Nikki Stafford
Jan 04, 2014 rated it it was amazing
Back when I was in university (I believe that was about 5 minutes ago), I had a young professor who launched the first African-American Women's Literature at Western. It was a seminar course, and I couldn't wait until my 4th year when I'd be able to take it. And then, when I got there, it was offered in the same semester as another one I'd committed to, and I couldn't take it. I was devastated, but the prof gave me his syllabus so I could read along, and that's how I was introduced to Gloria Nay ...more
Jacqui Hopkins
Aug 15, 2008 rated it liked it
This is the sort of book that should be required reading, especially for college-level literature courses. It paints a very believable picture of black upper-class life. The story itself was suspenseful and, at times, grotesque and heart-wrenching. Gloria Naylor really knows how to write about mental anguish - there were times when I had to put the book down. The ending was sad yet satisfying.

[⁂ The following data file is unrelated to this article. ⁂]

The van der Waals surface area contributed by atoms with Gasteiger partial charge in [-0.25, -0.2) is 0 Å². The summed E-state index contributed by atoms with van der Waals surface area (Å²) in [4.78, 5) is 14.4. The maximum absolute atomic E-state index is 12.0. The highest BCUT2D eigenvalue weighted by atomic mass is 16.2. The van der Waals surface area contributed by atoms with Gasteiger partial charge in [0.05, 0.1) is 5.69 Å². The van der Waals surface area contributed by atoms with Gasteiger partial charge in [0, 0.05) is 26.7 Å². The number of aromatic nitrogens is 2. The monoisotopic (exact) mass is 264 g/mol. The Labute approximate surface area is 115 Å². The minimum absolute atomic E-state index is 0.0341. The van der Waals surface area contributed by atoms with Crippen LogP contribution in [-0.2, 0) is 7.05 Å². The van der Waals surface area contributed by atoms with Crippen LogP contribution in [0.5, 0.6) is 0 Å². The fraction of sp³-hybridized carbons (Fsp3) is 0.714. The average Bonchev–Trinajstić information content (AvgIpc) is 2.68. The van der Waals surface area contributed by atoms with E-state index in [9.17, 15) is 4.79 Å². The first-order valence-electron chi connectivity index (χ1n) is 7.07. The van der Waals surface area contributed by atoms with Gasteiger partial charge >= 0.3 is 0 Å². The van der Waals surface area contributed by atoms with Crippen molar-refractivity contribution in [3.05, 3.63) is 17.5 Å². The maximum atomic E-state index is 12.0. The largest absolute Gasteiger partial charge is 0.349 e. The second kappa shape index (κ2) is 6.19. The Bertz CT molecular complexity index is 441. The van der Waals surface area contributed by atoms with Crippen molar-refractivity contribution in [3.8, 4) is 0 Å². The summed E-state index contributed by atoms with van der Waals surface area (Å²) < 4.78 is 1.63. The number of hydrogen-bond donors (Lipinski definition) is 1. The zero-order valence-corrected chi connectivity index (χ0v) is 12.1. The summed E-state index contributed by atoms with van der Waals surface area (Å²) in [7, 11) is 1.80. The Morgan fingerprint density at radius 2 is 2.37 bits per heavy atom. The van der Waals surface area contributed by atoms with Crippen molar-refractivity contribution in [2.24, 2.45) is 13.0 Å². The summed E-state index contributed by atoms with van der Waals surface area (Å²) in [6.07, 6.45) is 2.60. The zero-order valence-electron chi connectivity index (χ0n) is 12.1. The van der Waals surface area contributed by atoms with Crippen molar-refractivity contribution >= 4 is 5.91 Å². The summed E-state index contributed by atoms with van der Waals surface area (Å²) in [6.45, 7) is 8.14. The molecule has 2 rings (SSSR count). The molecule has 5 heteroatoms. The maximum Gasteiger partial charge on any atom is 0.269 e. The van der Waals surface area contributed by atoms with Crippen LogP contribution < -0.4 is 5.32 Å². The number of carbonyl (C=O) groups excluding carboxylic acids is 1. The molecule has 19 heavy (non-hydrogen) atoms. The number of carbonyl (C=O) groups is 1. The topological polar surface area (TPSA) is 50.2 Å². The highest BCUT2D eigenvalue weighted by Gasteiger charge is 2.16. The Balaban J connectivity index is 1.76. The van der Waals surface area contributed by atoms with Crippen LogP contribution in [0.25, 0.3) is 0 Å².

Kelsi H
Apr 02, 2017 rated it really liked it  ·  review of another edition
Please read all of my reviews at!

Linden Hills was originally published in 1985, and yet it feels so modern and current – it could easily be a satirical reference to race relations in America today. It is the story of an affluent African-American neighbourhood that becomes a symbol of success for its residents. Living in Linden Hills is the highest achievement they can imagine, but getting there is not good enough – one must always strive to move lower down the
Jul 17, 2008 rated it really liked it
Recommended to Angela by: Jane Mallison
Shelves: booksmart
Many years ago, I was impressed by the Women of Brewster Place, Gloria Naylor's novel of vignettes about the Black residents of that fictional urban neighborhood. She revisits that universe to write about Linden Hills, a nearby wealthy subdivision. Linden Hills is Black America's Coto de Caza, a wealthy and exclusive community where residents don't own their homes but rather rent them for near-infinite terms from the descendant of the community's founder, Luther Nedeed.